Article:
CrossFit is a precise combination of exercise and nutrition that has been proven to increase fitness and health for people of all ages and abilities. CrossFit is founded on the first scientifically rigorous definition of fitness: The program produces observable results that can be measured and replicated. You can do CrossFit with a credentialed CrossFit trainer or in a supportive, motivating community at a licensed CrossFit affiliate, or you can do CrossFit in your garage or home gym by studying the resources found on this site.
Yes. Everyone can do CrossFit regardless of age, injuries and current fitness levels. The program is modified for each person to help him or her safely become healthier and fitter. Grandparents and Olympians can perform modified versions of the same general workout. Learn More About CrossFit.
No. CrossFit is the program that will get you in shape. No matter what your current fitness level is, you can start CrossFit. As you become fitter, workouts will become more challenging. Every workout is designed to help you succeed, improve fitness and move you toward your goals. People Who Started CrossFit.
Yes. CrossFit training is very safe, and sitting on your couch is actually incredibly dangerous. In CrossFit boxes, credentialed trainers provide precise instructions and coaching to help people move safely and efficiently, helping people avoid all the diseases that come from inactivity, obesity and poor nutrition.
To accomplish your goals faster, we recommend you eat a variety of healthy foods in quantities that support fitness training but not body fat. By avoiding excessive amounts of refined carbohydrates and measuring your intake of protein, carbohydrates and fat, you will see dramatic, measurable increases in health. Learn More About Nutrition.
CrossFit holds a uniquely elegant solution to the greatest problem facing the world today: chronic disease. The CrossFit program—constantly varied high-intensity functional movement coupled with meat and vegetables, nuts and seeds, some fruit, little starch, and no sugar—can give you a pass on chronic disease. If you are not sick, know that fitness provides a great margin of protection against the ravages of time and disease. Fitness is and should be “super-wellness.” To improve or preserve your health, do CrossFit.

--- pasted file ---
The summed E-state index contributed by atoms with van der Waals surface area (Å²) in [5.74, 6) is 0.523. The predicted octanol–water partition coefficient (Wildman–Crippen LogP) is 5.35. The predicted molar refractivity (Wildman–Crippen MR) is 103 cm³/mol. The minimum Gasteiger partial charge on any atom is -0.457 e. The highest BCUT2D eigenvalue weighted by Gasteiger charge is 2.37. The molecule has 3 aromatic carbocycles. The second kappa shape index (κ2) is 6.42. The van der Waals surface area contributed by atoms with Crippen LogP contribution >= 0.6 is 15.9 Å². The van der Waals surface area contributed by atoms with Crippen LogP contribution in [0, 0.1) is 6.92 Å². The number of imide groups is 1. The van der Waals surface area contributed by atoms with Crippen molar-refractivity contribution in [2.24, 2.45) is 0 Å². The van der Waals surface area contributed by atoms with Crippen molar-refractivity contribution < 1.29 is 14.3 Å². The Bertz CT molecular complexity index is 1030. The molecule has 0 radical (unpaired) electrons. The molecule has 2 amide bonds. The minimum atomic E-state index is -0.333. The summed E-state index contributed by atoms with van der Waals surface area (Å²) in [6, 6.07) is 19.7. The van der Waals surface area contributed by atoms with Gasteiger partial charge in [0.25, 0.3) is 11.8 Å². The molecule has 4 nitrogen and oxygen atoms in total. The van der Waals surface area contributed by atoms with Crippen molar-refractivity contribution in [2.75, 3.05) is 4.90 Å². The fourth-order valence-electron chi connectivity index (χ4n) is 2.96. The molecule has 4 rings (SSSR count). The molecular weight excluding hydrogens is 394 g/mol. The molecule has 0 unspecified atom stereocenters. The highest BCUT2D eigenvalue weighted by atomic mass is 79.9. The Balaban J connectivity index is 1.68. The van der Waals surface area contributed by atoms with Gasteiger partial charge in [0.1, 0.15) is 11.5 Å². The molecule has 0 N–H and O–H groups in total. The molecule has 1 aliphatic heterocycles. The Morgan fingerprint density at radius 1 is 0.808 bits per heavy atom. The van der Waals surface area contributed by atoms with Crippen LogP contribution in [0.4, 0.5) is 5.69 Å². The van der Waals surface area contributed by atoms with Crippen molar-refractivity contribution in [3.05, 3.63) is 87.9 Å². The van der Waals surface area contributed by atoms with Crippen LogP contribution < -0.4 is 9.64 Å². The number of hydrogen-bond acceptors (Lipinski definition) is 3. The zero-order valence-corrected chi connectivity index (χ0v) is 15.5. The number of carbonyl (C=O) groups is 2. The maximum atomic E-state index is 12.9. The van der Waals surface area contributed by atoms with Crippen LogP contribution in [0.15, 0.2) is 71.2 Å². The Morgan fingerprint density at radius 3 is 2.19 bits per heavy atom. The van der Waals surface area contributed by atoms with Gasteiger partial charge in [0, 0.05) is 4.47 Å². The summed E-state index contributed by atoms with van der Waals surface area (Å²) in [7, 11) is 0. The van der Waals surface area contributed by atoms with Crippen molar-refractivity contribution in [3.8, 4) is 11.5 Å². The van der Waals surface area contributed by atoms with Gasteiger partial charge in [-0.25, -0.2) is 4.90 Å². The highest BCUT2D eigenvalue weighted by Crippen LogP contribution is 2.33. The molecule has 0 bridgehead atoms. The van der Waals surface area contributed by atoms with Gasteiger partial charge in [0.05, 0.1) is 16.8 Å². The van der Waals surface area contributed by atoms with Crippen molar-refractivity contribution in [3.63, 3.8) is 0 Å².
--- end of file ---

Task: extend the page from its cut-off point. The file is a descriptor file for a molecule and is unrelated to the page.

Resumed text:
CrossFit improves general physical preparedness (GPP). We have designed our program to elicit as broad an adaptational response as possible. CrossFit is not a specialized fitness program but a deliberate attempt to optimize physical competence in each of 10 fitness domains: cardiovascular/respiratory endurance, stamina, strength, flexibility, power, speed, coordination, agility, balance and accuracy. CrossFit was developed to enhance an individual’s competency at all physical tasks. People who do CrossFit are prepared for all challenges, whether they come in the gym, on a playing field or as part of daily life.
Use a weight that’s manageable for you or use a percentage of the weight prescribed. Replace movements you can’t do with those you can. For more information on scaling and modifying workouts, review the “CrossFit Level 1 Training Guide.” The CrossFit Journal also contains resources to help you scale the workout to your level.
The WOD is a starting point, and each person will need to experiment to determine what “enough” means. Experienced athletes with specific competition goals might need additional work to improve their fitness, while beginners might need to reduce the volume of the WOD to optimize results. The exact amount of work can be determined with the assistance of an expert coach at a CrossFit affiliate or by carefully logging your workouts and evaluating the results. The demands of sport and active living will affect what you can do in each WOD, and you will need to balance your work/rest cycles to allow for recovery. In general, if you only do each day’s WOD, you will find yourself at an improved level of fitness.